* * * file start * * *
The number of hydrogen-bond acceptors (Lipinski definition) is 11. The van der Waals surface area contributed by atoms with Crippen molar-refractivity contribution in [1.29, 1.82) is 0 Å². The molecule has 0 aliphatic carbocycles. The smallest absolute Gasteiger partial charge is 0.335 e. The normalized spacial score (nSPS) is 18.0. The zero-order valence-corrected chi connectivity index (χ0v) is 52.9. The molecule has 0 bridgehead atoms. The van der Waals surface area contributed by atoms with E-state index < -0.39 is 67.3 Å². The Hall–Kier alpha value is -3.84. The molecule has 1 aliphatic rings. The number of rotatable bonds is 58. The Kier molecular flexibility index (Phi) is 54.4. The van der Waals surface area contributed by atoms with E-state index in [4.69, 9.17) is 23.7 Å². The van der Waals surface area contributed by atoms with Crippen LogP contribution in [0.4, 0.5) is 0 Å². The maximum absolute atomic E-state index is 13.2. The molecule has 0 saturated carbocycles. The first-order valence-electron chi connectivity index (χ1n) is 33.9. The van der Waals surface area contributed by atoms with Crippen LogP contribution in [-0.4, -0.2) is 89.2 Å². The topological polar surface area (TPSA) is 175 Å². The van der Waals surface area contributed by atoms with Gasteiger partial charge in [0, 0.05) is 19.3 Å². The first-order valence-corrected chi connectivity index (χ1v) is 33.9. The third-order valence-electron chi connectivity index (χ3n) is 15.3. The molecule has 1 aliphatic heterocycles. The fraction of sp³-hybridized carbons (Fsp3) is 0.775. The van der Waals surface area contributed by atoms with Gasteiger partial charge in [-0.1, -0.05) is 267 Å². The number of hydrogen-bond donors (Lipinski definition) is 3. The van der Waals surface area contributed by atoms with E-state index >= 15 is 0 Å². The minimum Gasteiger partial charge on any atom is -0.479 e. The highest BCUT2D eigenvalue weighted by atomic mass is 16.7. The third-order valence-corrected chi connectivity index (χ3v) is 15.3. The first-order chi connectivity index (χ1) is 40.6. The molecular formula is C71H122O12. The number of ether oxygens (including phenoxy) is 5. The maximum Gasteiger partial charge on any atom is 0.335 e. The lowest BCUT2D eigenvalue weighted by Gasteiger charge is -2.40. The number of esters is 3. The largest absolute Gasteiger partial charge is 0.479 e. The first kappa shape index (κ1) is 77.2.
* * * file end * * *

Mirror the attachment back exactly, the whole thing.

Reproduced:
The number of hydrogen-bond acceptors (Lipinski definition) is 11. The van der Waals surface area contributed by atoms with Crippen molar-refractivity contribution in [1.29, 1.82) is 0 Å². The molecule has 0 aliphatic carbocycles. The smallest absolute Gasteiger partial charge is 0.335 e. The normalized spacial score (nSPS) is 18.0. The zero-order valence-corrected chi connectivity index (χ0v) is 52.9. The molecule has 0 bridgehead atoms. The van der Waals surface area contributed by atoms with E-state index < -0.39 is 67.3 Å². The Hall–Kier alpha value is -3.84. The molecule has 1 aliphatic rings. The number of rotatable bonds is 58. The Kier molecular flexibility index (Phi) is 54.4. The van der Waals surface area contributed by atoms with E-state index in [4.69, 9.17) is 23.7 Å². The van der Waals surface area contributed by atoms with Crippen LogP contribution in [0.4, 0.5) is 0 Å². The maximum absolute atomic E-state index is 13.2. The molecule has 0 saturated carbocycles. The first-order valence-electron chi connectivity index (χ1n) is 33.9. The van der Waals surface area contributed by atoms with Crippen LogP contribution in [-0.4, -0.2) is 89.2 Å². The topological polar surface area (TPSA) is 175 Å². The van der Waals surface area contributed by atoms with Gasteiger partial charge in [0, 0.05) is 19.3 Å². The first-order valence-corrected chi connectivity index (χ1v) is 33.9. The third-order valence-electron chi connectivity index (χ3n) is 15.3. The molecule has 1 aliphatic heterocycles. The fraction of sp³-hybridized carbons (Fsp3) is 0.775. The van der Waals surface area contributed by atoms with Gasteiger partial charge in [-0.1, -0.05) is 267 Å². The number of hydrogen-bond donors (Lipinski definition) is 3. The van der Waals surface area contributed by atoms with E-state index >= 15 is 0 Å². The minimum Gasteiger partial charge on any atom is -0.479 e. The highest BCUT2D eigenvalue weighted by atomic mass is 16.7. The third-order valence-corrected chi connectivity index (χ3v) is 15.3. The first-order chi connectivity index (χ1) is 40.6. The molecular formula is C71H122O12. The number of ether oxygens (including phenoxy) is 5. The maximum Gasteiger partial charge on any atom is 0.335 e. The lowest BCUT2D eigenvalue weighted by Gasteiger charge is -2.40. The number of esters is 3. The largest absolute Gasteiger partial charge is 0.479 e. The first kappa shape index (κ1) is 77.2.